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Ubuntu 17.10 black screen after upgrade.


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#1 lacey16

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Posted 02 January 2018 - 04:17 PM

Ubuntu kept nagging me to upgrade from 17.04 to 17.10. The upgrade went fine, no errors. When I rebooted to fire up the pc got grub menu, and sign in screen, input password hit enter then a flash of the desktop followed immediately by a black screen. Tried using a different kernel, no good so probably a graphics problem. AMDATI  cape verde radeon 7700 - 7800 series

 

Tried a couple of things that failed to work  when I open a terminal the black screen shows my desktop icons but closes if I try to open the dash to access drivers. I was using  an xorg driver.

 

Read some posts in linux forums ref: nomodset but did not fully understand the info. lspci shows the graphic card ok

 

thanks



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#2 lacey16

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Posted 02 January 2018 - 04:31 PM

just remembered drivers show on software updates.  Additional drivers:  unknown this device is not working: Using processor  microcode firmware for AMD CPUs from amd64-microcode(proprietary):  Do not use this device.

 

 

No proprietary drivers are in use.

 

Looks like the upgrade failed to pick up the xorg driver.   



#3 pcpunk

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Posted 02 January 2018 - 08:10 PM

I'm not qualified to help but will leave you with this article in case you don't know this information.  Personally I would stick with an LTS in the future.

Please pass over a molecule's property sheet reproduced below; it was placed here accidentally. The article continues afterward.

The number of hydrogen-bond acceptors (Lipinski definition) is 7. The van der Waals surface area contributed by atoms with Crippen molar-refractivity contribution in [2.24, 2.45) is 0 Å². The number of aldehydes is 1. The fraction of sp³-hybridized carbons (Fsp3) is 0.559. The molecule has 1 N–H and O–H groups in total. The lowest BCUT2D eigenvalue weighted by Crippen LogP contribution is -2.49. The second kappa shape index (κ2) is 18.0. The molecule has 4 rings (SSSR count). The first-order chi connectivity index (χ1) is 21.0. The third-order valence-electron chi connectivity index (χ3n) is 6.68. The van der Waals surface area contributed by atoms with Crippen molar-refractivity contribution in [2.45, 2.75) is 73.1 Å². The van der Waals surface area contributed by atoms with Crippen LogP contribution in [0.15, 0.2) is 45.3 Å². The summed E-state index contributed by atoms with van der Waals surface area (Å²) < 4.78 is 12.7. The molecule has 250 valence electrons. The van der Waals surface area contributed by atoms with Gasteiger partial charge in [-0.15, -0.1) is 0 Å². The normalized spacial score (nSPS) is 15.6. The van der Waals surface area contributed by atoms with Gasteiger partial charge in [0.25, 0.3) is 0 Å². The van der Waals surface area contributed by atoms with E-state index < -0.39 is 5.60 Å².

"Why you might want to skip Ubuntu 17.04"

 

Ubuntu 17.04

 

Ubuntu 17.10


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#4 lacey16

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Posted 03 January 2018 - 03:57 AM

Thanks.  I understand the advantages. Never upgraded before. I usually do a clean install.  I kinda consider these problems as opportunities to learn. However this one beats my common sense.  Using the keyboard I can open a TTY and the screen then displays my desktop icons. I can open the various programmes including google and use the internet with the graphics working ok.

it seems to be a problem with  splash however with no xorg showing in the driver software its odd.

again thanks for your advice. 



#5 cat1092

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Posted 03 January 2018 - 06:23 AM

lacey16, one of the issues may be that Ubuntu 16.04 & newer uses open source graphics drivers for AMD cards of the 7xxx series, I have several in use. 

 

That's why when running Linux Mint on these, install 17.3 instead of 18.3, I then have the proprietary GPU driver & CCC software. Unfortunately, there's nothing that can be done to replicate the proprietary software, would be a violation of trademarks. 

 

What you can do, if you're still having issues, and it's really bugging you, is perform a 'fresh upgrade'. Meaning you'd be formatting only the root partition, just select the /home one, but don't place a check on the Format box. That way, all of your files will be there. However, I do recommend transferring anything important to an external or other internal drive to be on the safe side (you can drag & drop entire folders). NTFS file system is OK for this, when dual booting, will copy the folders over to the Windows Data partition. If performing a clean install, afterwards, will open that saved folder with those I saved, and then delete the same on new install, and drag the old back over. 

 

While I've yet to have a Linux Mint upgrade to go bad, just like any other OS, there's always the possibility of something getting knocked out of whack. They actually don't recommend upgrading, yet it's shown in the Update Manager for those who are prepared & wants to go for it. I do, because if I perform a clean install with every point release, would have to redo all of my custom settings. Of which I can do in a couple of hours if I work fast, yet am lazy & prefer to avoid clean installs of point releases. :)

 

It may be that a clean install or fresh upgrade as described above will fix your issues. Normally, as pcpunk suggested, I also prefer LTS releases, the only catch with Ubuntu 16.04 is being stuck with the Unity desktop that was later scrapped (finally Canonical seen the light) until 2021, or until 18.04 is released this year in about three more months. You can then clean install 18.04 & forget it for the next two years, when the next LTS is released. :)